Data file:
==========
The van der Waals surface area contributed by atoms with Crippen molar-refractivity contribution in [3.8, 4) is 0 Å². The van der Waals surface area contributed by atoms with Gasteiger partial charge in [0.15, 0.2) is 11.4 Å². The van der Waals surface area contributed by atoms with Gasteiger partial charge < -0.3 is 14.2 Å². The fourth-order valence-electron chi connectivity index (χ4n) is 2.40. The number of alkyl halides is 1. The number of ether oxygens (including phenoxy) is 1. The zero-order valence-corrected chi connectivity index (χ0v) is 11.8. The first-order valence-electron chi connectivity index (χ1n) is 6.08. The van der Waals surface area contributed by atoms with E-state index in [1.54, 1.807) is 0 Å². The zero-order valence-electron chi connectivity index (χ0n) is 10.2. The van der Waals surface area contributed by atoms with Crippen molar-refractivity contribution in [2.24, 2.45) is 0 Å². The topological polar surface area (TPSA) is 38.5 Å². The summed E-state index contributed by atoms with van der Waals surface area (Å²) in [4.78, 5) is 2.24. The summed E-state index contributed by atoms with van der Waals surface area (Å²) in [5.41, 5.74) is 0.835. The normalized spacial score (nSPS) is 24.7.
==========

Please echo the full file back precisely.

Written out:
The van der Waals surface area contributed by atoms with Crippen molar-refractivity contribution in [3.8, 4) is 0 Å². The van der Waals surface area contributed by atoms with Gasteiger partial charge in [0.15, 0.2) is 11.4 Å². The van der Waals surface area contributed by atoms with Gasteiger partial charge < -0.3 is 14.2 Å². The fourth-order valence-electron chi connectivity index (χ4n) is 2.40. The number of alkyl halides is 1. The number of ether oxygens (including phenoxy) is 1. The zero-order valence-corrected chi connectivity index (χ0v) is 11.8. The first-order valence-electron chi connectivity index (χ1n) is 6.08. The van der Waals surface area contributed by atoms with E-state index in [1.54, 1.807) is 0 Å². The zero-order valence-electron chi connectivity index (χ0n) is 10.2. The van der Waals surface area contributed by atoms with Crippen molar-refractivity contribution in [2.24, 2.45) is 0 Å². The topological polar surface area (TPSA) is 38.5 Å². The summed E-state index contributed by atoms with van der Waals surface area (Å²) in [4.78, 5) is 2.24. The summed E-state index contributed by atoms with van der Waals surface area (Å²) in [5.41, 5.74) is 0.835. The normalized spacial score (nSPS) is 24.7.